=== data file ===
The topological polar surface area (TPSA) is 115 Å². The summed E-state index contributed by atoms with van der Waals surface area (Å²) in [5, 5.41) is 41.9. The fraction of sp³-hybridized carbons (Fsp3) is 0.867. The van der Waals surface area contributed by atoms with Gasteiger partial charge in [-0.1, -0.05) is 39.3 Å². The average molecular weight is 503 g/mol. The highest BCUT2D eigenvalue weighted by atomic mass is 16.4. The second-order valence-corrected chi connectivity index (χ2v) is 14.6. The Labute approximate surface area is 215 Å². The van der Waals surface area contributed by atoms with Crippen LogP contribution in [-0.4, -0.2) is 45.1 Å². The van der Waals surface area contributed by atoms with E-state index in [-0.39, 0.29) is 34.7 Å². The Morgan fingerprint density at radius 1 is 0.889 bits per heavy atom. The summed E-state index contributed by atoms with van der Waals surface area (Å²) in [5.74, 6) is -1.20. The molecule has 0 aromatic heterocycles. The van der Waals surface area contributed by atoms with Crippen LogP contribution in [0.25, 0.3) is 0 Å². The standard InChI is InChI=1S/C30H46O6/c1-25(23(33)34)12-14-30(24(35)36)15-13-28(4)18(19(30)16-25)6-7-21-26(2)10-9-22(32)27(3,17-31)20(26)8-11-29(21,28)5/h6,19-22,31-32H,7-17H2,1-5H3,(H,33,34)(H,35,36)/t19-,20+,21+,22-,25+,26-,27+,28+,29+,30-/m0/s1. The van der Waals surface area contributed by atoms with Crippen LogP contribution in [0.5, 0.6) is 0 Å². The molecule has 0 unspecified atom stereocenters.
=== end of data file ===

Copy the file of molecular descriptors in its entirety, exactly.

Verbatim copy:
The topological polar surface area (TPSA) is 115 Å². The summed E-state index contributed by atoms with van der Waals surface area (Å²) in [5, 5.41) is 41.9. The fraction of sp³-hybridized carbons (Fsp3) is 0.867. The van der Waals surface area contributed by atoms with Gasteiger partial charge in [-0.1, -0.05) is 39.3 Å². The average molecular weight is 503 g/mol. The highest BCUT2D eigenvalue weighted by atomic mass is 16.4. The second-order valence-corrected chi connectivity index (χ2v) is 14.6. The Labute approximate surface area is 215 Å². The van der Waals surface area contributed by atoms with Crippen LogP contribution in [-0.4, -0.2) is 45.1 Å². The van der Waals surface area contributed by atoms with E-state index in [-0.39, 0.29) is 34.7 Å². The Morgan fingerprint density at radius 1 is 0.889 bits per heavy atom. The summed E-state index contributed by atoms with van der Waals surface area (Å²) in [5.74, 6) is -1.20. The molecule has 0 aromatic heterocycles. The van der Waals surface area contributed by atoms with Crippen LogP contribution in [0.25, 0.3) is 0 Å². The standard InChI is InChI=1S/C30H46O6/c1-25(23(33)34)12-14-30(24(35)36)15-13-28(4)18(19(30)16-25)6-7-21-26(2)10-9-22(32)27(3,17-31)20(26)8-11-29(21,28)5/h6,19-22,31-32H,7-17H2,1-5H3,(H,33,34)(H,35,36)/t19-,20+,21+,22-,25+,26-,27+,28+,29+,30-/m0/s1. The van der Waals surface area contributed by atoms with Crippen LogP contribution in [0.5, 0.6) is 0 Å². The molecule has 0 unspecified atom stereocenters.